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This article discusses the analytical technique known as sampling and provides a brief explanation of two types of sampling analysis and how each of these methods is applied.

**What
Is Sampling Analysis?**

Sampling is the technique of selecting a representative part of a population for the purpose of determining the characteristics of the whole population. There are two types of sampling analysis: simple random sampling and stratified random sampling.

Let’s look at both techniques in a bit more detail.

**Simple
Random Sampling**

With this method of sampling, the selection is based on chance, and every item has an equal chance of selection. An example of simple random sampling would be a lottery system.

**Example:** If we want to come up with
the average value of all cars in the United States, it would be impractical to
find every car, assign a value, and then develop an average. Instead, we might
randomly select 200 cars, get a value for those cars, and then find an average.
The random selection of those 200 cars would be the “sample data of the entire
United States” cars’ values (population data).

**Pros
and Cons of Simple Random Sampling**

**Pros:** Economical in nature, less
time consuming

**Cons:** Chance of bias, the difficulty
of getting a representative sample

**Stratified
Random Sampling**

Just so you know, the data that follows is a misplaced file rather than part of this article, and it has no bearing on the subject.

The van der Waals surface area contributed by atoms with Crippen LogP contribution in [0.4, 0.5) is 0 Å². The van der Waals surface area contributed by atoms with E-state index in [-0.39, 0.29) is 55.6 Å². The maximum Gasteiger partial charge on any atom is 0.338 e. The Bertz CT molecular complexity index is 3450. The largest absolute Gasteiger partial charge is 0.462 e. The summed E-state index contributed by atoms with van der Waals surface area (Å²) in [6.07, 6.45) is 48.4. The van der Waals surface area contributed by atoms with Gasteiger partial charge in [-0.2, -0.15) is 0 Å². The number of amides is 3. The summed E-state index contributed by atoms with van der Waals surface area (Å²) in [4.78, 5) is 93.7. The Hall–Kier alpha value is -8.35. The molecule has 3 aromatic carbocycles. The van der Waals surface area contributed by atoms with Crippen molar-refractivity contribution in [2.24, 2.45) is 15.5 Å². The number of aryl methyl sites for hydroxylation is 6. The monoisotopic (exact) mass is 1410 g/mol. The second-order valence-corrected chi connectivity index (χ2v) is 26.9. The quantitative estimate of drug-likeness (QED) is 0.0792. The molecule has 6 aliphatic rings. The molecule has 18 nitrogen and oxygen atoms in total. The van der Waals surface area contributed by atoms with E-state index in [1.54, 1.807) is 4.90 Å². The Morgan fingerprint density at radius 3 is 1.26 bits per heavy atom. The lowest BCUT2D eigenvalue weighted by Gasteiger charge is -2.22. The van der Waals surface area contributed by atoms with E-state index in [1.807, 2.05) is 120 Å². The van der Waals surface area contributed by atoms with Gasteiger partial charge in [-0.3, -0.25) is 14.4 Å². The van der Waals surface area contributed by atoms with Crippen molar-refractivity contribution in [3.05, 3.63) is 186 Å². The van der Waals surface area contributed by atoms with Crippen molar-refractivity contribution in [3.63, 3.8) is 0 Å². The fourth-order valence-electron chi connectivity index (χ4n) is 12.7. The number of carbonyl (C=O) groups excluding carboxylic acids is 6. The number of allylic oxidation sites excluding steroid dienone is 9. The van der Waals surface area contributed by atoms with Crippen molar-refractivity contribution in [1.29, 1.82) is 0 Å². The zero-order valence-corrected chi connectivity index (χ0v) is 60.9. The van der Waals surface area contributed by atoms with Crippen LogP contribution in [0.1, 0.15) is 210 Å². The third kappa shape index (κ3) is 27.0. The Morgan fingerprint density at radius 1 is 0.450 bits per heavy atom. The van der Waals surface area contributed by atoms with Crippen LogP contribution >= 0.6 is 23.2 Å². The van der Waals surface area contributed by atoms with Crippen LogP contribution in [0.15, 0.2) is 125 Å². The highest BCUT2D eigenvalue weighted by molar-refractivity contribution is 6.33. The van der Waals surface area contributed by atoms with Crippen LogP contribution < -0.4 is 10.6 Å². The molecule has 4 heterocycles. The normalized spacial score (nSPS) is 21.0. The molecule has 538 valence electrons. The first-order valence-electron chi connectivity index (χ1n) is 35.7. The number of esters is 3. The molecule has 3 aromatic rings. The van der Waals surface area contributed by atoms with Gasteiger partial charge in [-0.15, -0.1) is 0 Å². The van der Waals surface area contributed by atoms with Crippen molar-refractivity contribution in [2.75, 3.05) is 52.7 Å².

Here, the population data is divided into subgroups known as strata. The members in each of the subgroups have similar attributes and characteristics in terms of demographics, income, location, etc. A random sample from each of these subgroups is taken in proportion to the subgroup size relative to the population size. These subsets of subgroups are then added to a final stratified random sample. Improved statistical precision is achieved through this method due to the low variability within each subgroup and the fact that a smaller sample size is required for this method as compared to simple random sampling. This method is used when the researcher wants to examine subgroups within a population.

**Example:** One might divide a sample of
adults into subgroups by age groups, like 18-29, 30-39, 40-49, 50-59, and 60
and above. To stratify this sample, the researcher would then randomly select
proportional amounts of people from each age group. This is an effective
sampling technique for studying how a trend or issue might differ across
subgroups. Some of the most common strata used in stratified random sampling
include age, gender, religion, race, educational attainment, socioeconomic
status, and nationality. With stratified sampling, the researcher is guaranteed
that the subjects from each subgroup are included in the final sample, whereas
simple random sampling does not ensure that subgroups are represented equally
or proportionately within the sample.

**Pros
and Cons of Stratified Random Sampling**

**Pros:** Economical in nature, less
time consuming, less chance of bias as compared to simple random sampling, and higher
accuracy than simple random sampling

**Cons:** Need to define the
categorical variable by which subgroups should be created — for instance, age
group, gender, occupation, income, education, religion, region, etc.

Sampling is the technique of selecting a representative part of a population for the purpose of determining the characteristics of the whole population. Sampling is useful in assigning values and predicting outcomes for an entire population based on a smaller subset or sample of the population. The organization will choose either the simple random sampling or the stratified random sampling method, based on the type of data, the need for accuracy and representation of certain subsets and groups, and other analytical requirements of the organization.